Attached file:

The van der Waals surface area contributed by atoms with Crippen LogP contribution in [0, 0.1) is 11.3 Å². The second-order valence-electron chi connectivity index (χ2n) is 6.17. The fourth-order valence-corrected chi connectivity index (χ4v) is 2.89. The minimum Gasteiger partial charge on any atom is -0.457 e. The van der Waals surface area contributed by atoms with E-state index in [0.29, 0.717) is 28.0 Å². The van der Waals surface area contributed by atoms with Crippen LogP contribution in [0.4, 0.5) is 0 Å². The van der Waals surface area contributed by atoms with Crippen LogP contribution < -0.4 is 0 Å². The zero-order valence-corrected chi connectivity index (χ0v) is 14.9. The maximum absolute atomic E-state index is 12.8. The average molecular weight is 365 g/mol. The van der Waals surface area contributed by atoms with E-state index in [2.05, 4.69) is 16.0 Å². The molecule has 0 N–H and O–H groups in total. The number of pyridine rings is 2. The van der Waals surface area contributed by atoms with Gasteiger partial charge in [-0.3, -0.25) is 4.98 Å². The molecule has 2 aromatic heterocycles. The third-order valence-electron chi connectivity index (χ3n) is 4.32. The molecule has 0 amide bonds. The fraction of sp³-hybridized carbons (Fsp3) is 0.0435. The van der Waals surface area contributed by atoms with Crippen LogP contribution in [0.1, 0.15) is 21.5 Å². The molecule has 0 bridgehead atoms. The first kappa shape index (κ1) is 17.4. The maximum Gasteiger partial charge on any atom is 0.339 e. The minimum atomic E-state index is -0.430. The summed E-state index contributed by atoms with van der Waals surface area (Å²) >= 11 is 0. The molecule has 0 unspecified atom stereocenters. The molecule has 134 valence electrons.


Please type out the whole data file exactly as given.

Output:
The van der Waals surface area contributed by atoms with Crippen LogP contribution in [0, 0.1) is 11.3 Å². The second-order valence-electron chi connectivity index (χ2n) is 6.17. The fourth-order valence-corrected chi connectivity index (χ4v) is 2.89. The minimum Gasteiger partial charge on any atom is -0.457 e. The van der Waals surface area contributed by atoms with E-state index in [0.29, 0.717) is 28.0 Å². The van der Waals surface area contributed by atoms with Crippen LogP contribution in [0.4, 0.5) is 0 Å². The van der Waals surface area contributed by atoms with Crippen LogP contribution < -0.4 is 0 Å². The zero-order valence-corrected chi connectivity index (χ0v) is 14.9. The maximum absolute atomic E-state index is 12.8. The average molecular weight is 365 g/mol. The van der Waals surface area contributed by atoms with E-state index in [2.05, 4.69) is 16.0 Å². The molecule has 0 N–H and O–H groups in total. The number of pyridine rings is 2. The van der Waals surface area contributed by atoms with Gasteiger partial charge in [-0.3, -0.25) is 4.98 Å². The molecule has 2 aromatic heterocycles. The third-order valence-electron chi connectivity index (χ3n) is 4.32. The molecule has 0 amide bonds. The fraction of sp³-hybridized carbons (Fsp3) is 0.0435. The van der Waals surface area contributed by atoms with Crippen LogP contribution in [0.1, 0.15) is 21.5 Å². The molecule has 0 bridgehead atoms. The first kappa shape index (κ1) is 17.4. The maximum Gasteiger partial charge on any atom is 0.339 e. The minimum atomic E-state index is -0.430. The summed E-state index contributed by atoms with van der Waals surface area (Å²) >= 11 is 0. The molecule has 0 unspecified atom stereocenters. The molecule has 134 valence electrons.